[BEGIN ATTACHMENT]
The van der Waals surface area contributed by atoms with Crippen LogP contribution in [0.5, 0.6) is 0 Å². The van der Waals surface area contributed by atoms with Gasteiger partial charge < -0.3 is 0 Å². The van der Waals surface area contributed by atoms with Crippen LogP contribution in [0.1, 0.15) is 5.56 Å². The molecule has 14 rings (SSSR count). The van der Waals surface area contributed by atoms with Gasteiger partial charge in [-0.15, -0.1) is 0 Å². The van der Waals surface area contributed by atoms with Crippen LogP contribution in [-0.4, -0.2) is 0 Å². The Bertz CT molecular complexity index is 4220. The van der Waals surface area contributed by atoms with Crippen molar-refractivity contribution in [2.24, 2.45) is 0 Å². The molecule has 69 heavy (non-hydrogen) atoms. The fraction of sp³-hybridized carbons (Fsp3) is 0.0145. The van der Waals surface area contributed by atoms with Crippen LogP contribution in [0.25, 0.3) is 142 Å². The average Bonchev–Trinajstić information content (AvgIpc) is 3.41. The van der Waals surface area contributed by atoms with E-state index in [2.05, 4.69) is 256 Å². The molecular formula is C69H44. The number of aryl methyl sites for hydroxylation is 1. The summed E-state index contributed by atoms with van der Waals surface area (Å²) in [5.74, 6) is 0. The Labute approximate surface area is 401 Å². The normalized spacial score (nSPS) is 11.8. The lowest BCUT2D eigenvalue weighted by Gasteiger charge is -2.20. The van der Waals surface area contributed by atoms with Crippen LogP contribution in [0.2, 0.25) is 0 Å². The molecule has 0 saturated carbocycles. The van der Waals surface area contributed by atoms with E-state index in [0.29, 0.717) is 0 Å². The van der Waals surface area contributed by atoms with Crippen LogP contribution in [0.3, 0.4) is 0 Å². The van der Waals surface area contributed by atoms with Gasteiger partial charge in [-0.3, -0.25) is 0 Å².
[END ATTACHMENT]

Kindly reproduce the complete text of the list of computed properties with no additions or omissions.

The van der Waals surface area contributed by atoms with Crippen LogP contribution in [0.5, 0.6) is 0 Å². The van der Waals surface area contributed by atoms with Gasteiger partial charge < -0.3 is 0 Å². The van der Waals surface area contributed by atoms with Crippen LogP contribution in [0.1, 0.15) is 5.56 Å². The molecule has 14 rings (SSSR count). The van der Waals surface area contributed by atoms with Gasteiger partial charge in [-0.15, -0.1) is 0 Å². The van der Waals surface area contributed by atoms with Crippen LogP contribution in [-0.4, -0.2) is 0 Å². The Bertz CT molecular complexity index is 4220. The van der Waals surface area contributed by atoms with Crippen molar-refractivity contribution in [2.24, 2.45) is 0 Å². The molecule has 69 heavy (non-hydrogen) atoms. The fraction of sp³-hybridized carbons (Fsp3) is 0.0145. The van der Waals surface area contributed by atoms with Crippen LogP contribution in [0.25, 0.3) is 142 Å². The average Bonchev–Trinajstić information content (AvgIpc) is 3.41. The van der Waals surface area contributed by atoms with E-state index in [2.05, 4.69) is 256 Å². The molecular formula is C69H44. The number of aryl methyl sites for hydroxylation is 1. The summed E-state index contributed by atoms with van der Waals surface area (Å²) in [5.74, 6) is 0. The Labute approximate surface area is 401 Å². The normalized spacial score (nSPS) is 11.8. The lowest BCUT2D eigenvalue weighted by Gasteiger charge is -2.20. The van der Waals surface area contributed by atoms with Crippen LogP contribution in [0.2, 0.25) is 0 Å². The molecule has 0 saturated carbocycles. The van der Waals surface area contributed by atoms with E-state index in [0.29, 0.717) is 0 Å². The van der Waals surface area contributed by atoms with Crippen LogP contribution in [0.3, 0.4) is 0 Å². The van der Waals surface area contributed by atoms with Gasteiger partial charge in [-0.3, -0.25) is 0 Å².